My Fashion “Two-sense”: Mahalia

Fashion forward: We say that for a reason right? But, I’m not really interested in whatever origin story that phrase has because this is my origin story — the origin story of my sense of fashion. While curled up on the couch in my pajamas, snuggled in a blanket with my laptop precariously placed in my lap, I thought about what it meant to be “fashion forward” and if I was even qualified to make any sort of determinative deduction in this manner. This spiral of thoughts led me deep down the rabbit hole of my past. I pulled out my phone and began a pictorial traversal of the dark depths of my childhood. It was this moment that made me decide on a definition for what “fashion forward” meant to me, but before I reveal my revelation, let’s look at fashion in reverse. 

Flashback to over a decade ago before Marque Magazine, before I started college, before Instagram, even before Obama’s presidency. I was as much a child as children come at the ripe old age of 4, and with that childishness came stubbornness. My mother couldn’t get me in a dress for the life of her and anytime she did it was straight to frown town for me. As if her expectations as a young mother with her only daughter couldn’t be crushed anymore, I also hated -no despised- the color pink. And worst of all my room had been painted that “hideous” hue. I refused to wear dresses, I refused to like pink, it’s a miracle that little ole me liked anything at that age. Because of that, my toddler experiences with fashion and self-expression accumulated to be a mess of tears, tantrums, trauma and drama. To this day I am terrified of letting other people brush my hair because it reminds me of the rough-tearing sound of my hair back when my mom used to brush it for me. 

Following the trend of not following the “traditional girl” model, I was totally a tomboy in my pre-teens. Partially because I had a twin brother and partially because my parents didn’t subscribe to the idea of gender roles and stereotypes, my interests until puberty consisted of video games, art, karate, more video games, trying sports (and failing), and of course academics (we do go to Johns Hopkins afterall). I like to call this my “ugly duckling” phase. Hitting puberty extra early, I soon began to tower over my peers to the point that my art teacher called me out for being a “hunch back” as I tried to hide my height. The only shirts that fit my long torso were Aeropostale V-necks or graphic tees from generic department retailers. Those, paired with men’s basketball shorts which were the only acceptable length shorts I could find that fit our ridiculous dress code, became my usual attire. At this point, fashion was fiction; all that I required of my clothes was that they fit the criteria for comfort and were within code.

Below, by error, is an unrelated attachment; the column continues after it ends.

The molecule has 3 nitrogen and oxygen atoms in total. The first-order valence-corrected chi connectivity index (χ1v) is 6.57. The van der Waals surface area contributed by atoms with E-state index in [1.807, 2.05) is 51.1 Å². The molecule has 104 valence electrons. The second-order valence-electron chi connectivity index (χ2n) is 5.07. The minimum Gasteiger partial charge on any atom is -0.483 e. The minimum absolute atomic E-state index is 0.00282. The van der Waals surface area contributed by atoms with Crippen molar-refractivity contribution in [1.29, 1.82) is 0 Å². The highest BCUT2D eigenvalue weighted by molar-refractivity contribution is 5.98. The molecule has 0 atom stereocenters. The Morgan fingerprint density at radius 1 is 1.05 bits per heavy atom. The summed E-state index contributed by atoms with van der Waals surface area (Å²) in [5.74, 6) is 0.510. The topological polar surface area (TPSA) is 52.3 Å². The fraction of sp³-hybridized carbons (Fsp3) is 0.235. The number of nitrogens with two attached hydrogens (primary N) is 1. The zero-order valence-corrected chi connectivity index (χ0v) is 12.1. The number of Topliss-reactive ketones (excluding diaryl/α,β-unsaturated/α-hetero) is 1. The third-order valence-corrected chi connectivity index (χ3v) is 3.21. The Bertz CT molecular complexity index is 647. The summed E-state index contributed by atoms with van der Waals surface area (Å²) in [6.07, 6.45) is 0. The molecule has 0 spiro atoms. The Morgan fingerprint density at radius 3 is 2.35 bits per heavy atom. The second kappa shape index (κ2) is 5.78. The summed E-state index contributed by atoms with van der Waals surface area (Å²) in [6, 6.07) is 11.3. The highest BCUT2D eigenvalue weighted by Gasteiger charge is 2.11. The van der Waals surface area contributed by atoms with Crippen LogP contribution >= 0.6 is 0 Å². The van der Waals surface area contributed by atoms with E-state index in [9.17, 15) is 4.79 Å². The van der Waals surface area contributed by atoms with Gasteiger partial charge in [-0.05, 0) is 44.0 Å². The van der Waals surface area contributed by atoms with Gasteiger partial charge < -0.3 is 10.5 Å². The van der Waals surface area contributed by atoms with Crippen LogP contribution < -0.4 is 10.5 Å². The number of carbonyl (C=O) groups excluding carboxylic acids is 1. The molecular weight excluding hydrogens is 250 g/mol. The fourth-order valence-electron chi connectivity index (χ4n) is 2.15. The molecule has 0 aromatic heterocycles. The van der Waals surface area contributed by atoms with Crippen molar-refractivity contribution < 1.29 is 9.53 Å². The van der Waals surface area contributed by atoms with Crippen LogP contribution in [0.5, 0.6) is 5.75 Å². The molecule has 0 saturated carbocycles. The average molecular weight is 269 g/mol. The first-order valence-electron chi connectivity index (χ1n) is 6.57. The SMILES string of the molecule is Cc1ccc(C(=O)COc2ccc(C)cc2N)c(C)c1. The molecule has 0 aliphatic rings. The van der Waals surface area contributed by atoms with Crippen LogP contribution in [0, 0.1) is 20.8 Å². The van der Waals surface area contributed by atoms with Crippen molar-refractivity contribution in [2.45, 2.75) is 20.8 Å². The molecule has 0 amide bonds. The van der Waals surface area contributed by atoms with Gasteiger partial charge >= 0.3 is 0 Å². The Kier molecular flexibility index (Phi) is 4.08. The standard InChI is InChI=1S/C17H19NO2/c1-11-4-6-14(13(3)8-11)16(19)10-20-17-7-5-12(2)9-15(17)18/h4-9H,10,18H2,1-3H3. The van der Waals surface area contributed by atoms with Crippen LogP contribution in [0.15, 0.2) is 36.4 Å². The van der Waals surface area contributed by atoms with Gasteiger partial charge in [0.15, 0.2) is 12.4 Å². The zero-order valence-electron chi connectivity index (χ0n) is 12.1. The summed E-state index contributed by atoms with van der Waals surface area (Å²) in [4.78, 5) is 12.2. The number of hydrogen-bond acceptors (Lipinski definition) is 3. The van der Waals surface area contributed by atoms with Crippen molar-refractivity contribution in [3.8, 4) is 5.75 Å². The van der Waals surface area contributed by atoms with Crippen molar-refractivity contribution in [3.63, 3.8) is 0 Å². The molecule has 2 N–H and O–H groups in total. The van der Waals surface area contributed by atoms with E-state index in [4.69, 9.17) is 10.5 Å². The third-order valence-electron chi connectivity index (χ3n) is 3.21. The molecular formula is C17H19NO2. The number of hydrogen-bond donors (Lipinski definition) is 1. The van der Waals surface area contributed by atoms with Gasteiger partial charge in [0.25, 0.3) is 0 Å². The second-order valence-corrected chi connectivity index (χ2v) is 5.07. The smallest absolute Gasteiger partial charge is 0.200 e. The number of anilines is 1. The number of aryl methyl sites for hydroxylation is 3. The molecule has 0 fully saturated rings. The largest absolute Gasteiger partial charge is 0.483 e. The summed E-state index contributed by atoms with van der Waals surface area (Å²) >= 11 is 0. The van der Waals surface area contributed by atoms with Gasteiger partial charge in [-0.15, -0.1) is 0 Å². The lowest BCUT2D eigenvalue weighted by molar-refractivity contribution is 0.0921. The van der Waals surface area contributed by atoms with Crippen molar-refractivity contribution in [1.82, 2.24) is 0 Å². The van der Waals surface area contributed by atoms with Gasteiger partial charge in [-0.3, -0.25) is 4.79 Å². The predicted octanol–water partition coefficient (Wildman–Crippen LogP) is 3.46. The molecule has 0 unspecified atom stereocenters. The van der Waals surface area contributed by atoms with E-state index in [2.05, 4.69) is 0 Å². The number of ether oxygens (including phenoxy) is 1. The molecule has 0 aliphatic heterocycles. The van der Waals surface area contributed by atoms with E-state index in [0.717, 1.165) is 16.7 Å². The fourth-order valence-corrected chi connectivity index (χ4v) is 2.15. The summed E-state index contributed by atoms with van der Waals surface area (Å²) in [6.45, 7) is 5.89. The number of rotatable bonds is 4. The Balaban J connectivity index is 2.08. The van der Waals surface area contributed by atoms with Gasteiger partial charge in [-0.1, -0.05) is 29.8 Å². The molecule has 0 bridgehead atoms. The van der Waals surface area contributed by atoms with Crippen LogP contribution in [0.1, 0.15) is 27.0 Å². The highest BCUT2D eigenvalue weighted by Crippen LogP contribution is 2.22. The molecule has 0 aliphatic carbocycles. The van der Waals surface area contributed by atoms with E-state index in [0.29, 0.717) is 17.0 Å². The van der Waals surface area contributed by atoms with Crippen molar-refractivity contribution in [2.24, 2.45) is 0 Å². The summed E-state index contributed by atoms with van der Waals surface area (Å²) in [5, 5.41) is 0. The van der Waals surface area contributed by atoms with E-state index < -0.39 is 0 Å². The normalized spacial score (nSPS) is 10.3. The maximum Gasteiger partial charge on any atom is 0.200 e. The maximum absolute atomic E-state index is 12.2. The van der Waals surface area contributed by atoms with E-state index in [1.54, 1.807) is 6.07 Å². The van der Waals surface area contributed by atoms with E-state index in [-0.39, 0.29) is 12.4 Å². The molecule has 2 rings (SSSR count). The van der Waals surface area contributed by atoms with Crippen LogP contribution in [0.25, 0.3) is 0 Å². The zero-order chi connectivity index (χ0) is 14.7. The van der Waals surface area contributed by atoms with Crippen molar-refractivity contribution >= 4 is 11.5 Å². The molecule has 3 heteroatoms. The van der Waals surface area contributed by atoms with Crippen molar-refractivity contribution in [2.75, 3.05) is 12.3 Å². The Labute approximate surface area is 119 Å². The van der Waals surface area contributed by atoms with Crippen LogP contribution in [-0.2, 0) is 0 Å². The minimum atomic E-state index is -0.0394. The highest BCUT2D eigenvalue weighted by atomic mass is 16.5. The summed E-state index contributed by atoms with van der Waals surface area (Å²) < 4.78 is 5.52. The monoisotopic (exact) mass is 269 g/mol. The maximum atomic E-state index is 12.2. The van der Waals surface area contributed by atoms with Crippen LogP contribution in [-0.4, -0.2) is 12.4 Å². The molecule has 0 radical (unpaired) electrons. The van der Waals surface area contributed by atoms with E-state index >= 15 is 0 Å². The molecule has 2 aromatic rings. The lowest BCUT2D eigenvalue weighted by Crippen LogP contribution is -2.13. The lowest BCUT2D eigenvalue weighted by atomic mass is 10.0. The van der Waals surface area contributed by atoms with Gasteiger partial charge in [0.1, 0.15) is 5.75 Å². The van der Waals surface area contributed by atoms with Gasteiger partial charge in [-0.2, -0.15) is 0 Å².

For Middle school the “emo” phase followed. Band t-shirts and skinny jeans galore, I looked like a standard-issued wannabe scene kid. But what “scene” did I belong to? Middle school felt more like a mid-life crisis as I was caught in the middle of several social spheres and didn’t know which clique I would click with. 

Finally fashion had found me by high school, though it was fleeting and faint. I had some sense of who I wanted to be, how I wanted to dress, but no means of obtaining these goals. Social pressure, body insecurity, and simple things like just not having my own money to spend held me back. Sure, I would buy the occasional token piece and wear it until it was completely worn out, but no style or cohesive theme stuck with me and my wardrobe.  It wasn’t until my Senior year, when the false sense of hierarchical high school social standing began to dissolve, that I grasped a firmer understanding of self and in turn, a firmer understanding of self-expression. 
Self expression. To me that is what fashion is. As an extension of our souls, our appearance is one of our only means of articulating our interior individuality. Materials help us materialize our personality or personas. Regardless of if someone thinks what you wear or want to wear is over the top, “not you”, too experimental, or inauthentic, it doesn’t matter. At the end of the day, what we like to wear is for our own sake, not theirs. That being said, if you ask me what fashion forward is, and expect an answer pertinent to a particular style or trend, I am sorry to disappoint. To me, fashion forward is literally as the name suggests. Moving fashion forward. Whether it be your personal sense of fashion, like my personal journey, or the global growth of garments and glamour, fashion is always moving forward because it is an ever-changing entity. Fashion is enigmatic.